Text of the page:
Bit 1—A bit 1 error occurs when a transmitting unit wanted to transmit a recessive bit (a logic 1) but the monitoring value on the CAN bus was a dominant (a logic 0) bit.

Bit 0—A bit 0 error occurs when a transmitting unit wanted to transmit a dominant bit (a logic 0) but the monitoring value on the CAN bus was a recessive bit (a logic 1).

CRC—A CRC error occurs when the calculated CRC of the data that was received and the CRC within the frame do not match. This is typically caused by a corrupt bit in the frame.

Error Warning—The error warning status indicates the CAN controller has gone from the Error Active state to the Error Passive State. The BOSCH CAN Specification Version 2.0 defines three different states a CAN controller can be in. The first is Error Active. In this state the CAN controller will transmit and receive CAN frames normally. Each CAN Controller maintains transmit and receive error counts. If either the transmit or receive counts are incremented above 127, the unit goes into Error Passive. In this state the CAN Controller can only assert the passive error frame (see BOSCH spec for details). If the transmit count goes above 255, the unit goes bus-off. In the bus-off state, the CAN controller can no longer transmit CAN frames. Most CAN controllers require some sort of reset logic to get a controller out of the bus-off state. The controllers in this preferred embodiment will always attempt to reset the CAN controllers and get the unit back into error passive state. It is estimated that, in some embodiments, resetting the controller will take at the most 100 ms.

Bus Off—The bus off status indicates the CAN controller has shut itself off from transmitting or receiving data. Once this happens the node will no longer communicate. Typically, software monitors this condition and resets the CAN controller to recover from this failure.

By monitoring the controller area network bus for these error types, potential bus problems can be localized and potential failures predicted thereby reducing vehicle down time.

CAN Bus Speed

In a preferred embodiment, the CAN bus used is based on the SAE J1939/ISO 11783 standards. These standards define a bus speed of 250 Kbps. This allows controllers from different manufactures to be connected to the same CAN bus. This speed results in a CAN bit width of 4 μs.

Potential Measurement Methods

Several methods to measure the health of a CAN bus are further explained. The Time Domain Reflectometer (TDR) method determines impedance mismatches. This method would allow periodic checks of the integrity of the bus. However, a TDR is an expensive device and would add cost to a vehicle. A TDR does not catch intermittent errors, only impedance mismatches. The CAN Bit Timing Measurement device is able to measure short duration interruptions in the CAN bus. However, this device would be a separate controller on the CAN bus with special hardware. It would require increased processing power to handle the large amounts of data this device would collect. As such, this may be a potentially expensive device that would add cost to the vehicle. Digital Averaging is a method that can accurately determine very short intermittent faults in a wire. This is also an expensive method. It would only be able to perform the checks while the bus is not being used. The CAN Condition Monitor (CCMon) is a device that would be able to detect problems in the CAN bus prior to degrading vehicle operation capability. It is fairly inexpensive. The data can be collected in a distributed manor or sent to a central device for collection. This may have a lower cost approach than the other methods. However, this method may not be able to detect sub-bit errors accurately. It may also still require a device with a moderate amount of processing capability to synchronize the data collection and analyze the data.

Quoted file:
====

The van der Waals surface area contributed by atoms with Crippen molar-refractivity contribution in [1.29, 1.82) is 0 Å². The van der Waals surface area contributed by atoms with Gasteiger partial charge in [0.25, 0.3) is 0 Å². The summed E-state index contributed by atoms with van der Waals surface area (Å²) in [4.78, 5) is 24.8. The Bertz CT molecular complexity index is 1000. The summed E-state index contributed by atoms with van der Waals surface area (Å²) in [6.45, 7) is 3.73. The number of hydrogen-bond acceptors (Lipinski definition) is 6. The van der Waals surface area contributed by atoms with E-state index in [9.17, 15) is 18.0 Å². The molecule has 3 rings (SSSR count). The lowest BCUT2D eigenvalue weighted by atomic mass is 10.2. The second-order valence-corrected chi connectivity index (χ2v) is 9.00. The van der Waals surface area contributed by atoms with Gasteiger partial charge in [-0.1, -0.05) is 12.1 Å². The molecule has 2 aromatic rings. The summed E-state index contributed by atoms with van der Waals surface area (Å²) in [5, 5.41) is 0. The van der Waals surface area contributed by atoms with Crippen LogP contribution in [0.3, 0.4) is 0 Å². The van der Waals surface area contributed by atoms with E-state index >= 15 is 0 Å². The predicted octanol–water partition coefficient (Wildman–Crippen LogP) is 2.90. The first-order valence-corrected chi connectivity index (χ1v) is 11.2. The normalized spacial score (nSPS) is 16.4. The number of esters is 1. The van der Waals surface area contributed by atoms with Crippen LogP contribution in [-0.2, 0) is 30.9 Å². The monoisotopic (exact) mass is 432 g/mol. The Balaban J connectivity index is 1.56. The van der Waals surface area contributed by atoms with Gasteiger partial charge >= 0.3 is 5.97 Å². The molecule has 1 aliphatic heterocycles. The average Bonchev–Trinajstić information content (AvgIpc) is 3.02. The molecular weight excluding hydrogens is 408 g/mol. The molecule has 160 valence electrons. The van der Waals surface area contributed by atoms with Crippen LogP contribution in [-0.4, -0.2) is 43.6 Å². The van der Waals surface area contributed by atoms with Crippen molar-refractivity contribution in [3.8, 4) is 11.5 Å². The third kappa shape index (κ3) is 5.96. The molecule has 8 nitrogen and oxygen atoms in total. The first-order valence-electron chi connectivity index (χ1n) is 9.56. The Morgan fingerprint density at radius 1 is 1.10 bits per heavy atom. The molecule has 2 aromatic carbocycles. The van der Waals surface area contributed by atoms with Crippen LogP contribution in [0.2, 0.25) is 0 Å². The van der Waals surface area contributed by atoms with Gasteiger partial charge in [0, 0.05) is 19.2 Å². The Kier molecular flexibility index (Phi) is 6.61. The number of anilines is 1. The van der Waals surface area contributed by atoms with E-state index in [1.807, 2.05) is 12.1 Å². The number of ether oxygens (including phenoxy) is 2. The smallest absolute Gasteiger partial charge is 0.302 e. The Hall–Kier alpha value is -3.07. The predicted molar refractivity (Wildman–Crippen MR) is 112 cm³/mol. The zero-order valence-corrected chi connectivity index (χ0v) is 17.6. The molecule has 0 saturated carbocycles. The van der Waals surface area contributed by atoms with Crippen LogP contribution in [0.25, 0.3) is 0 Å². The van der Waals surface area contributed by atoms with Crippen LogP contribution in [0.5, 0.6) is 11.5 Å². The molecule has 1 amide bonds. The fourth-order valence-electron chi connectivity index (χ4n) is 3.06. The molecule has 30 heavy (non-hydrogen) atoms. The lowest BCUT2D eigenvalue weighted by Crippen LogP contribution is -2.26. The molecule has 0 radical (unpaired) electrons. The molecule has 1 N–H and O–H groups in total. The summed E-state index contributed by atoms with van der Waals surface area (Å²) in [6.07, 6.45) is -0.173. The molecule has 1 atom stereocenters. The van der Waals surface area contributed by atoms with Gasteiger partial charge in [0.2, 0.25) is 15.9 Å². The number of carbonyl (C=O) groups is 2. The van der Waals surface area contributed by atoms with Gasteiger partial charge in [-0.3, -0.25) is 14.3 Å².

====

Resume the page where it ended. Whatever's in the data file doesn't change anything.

A TDR is a device that uses signal integrity principles to measure the mismatch in impedance on a communication bus or Printed Circuit Board (PCB) trace. The idea is to generate a fast signal transition (impulse). This impulse will have a rise time that is sufficient to treat the communication bus or PCB trace as a transmission line. The impulse travels the length of the transmission line and reflects at the end or at any impedance mismatches. The reflection(s) then travels back to the source of the pulse were it is measured. The reflection strength is based on the reflection coefficient ρ. This is calculated by the following equation:
ρ=(Zt−Zo)/(Zt+Zo)

Zt is the impedance of the termination (end of the transmission line) and Zo is the impedance of the transmission medium. Any discontinuity in the transmission line will show up as an impedance mismatch. This mismatch can be substituted for Zt in the equation above and will result in some small reflection. These reflections will add and subtract to the standing wave voltage at the source and can be measured. Once the wave has traveled the length of the transmission line, one can look at the resulting measured voltages and see a representation of the transmission line.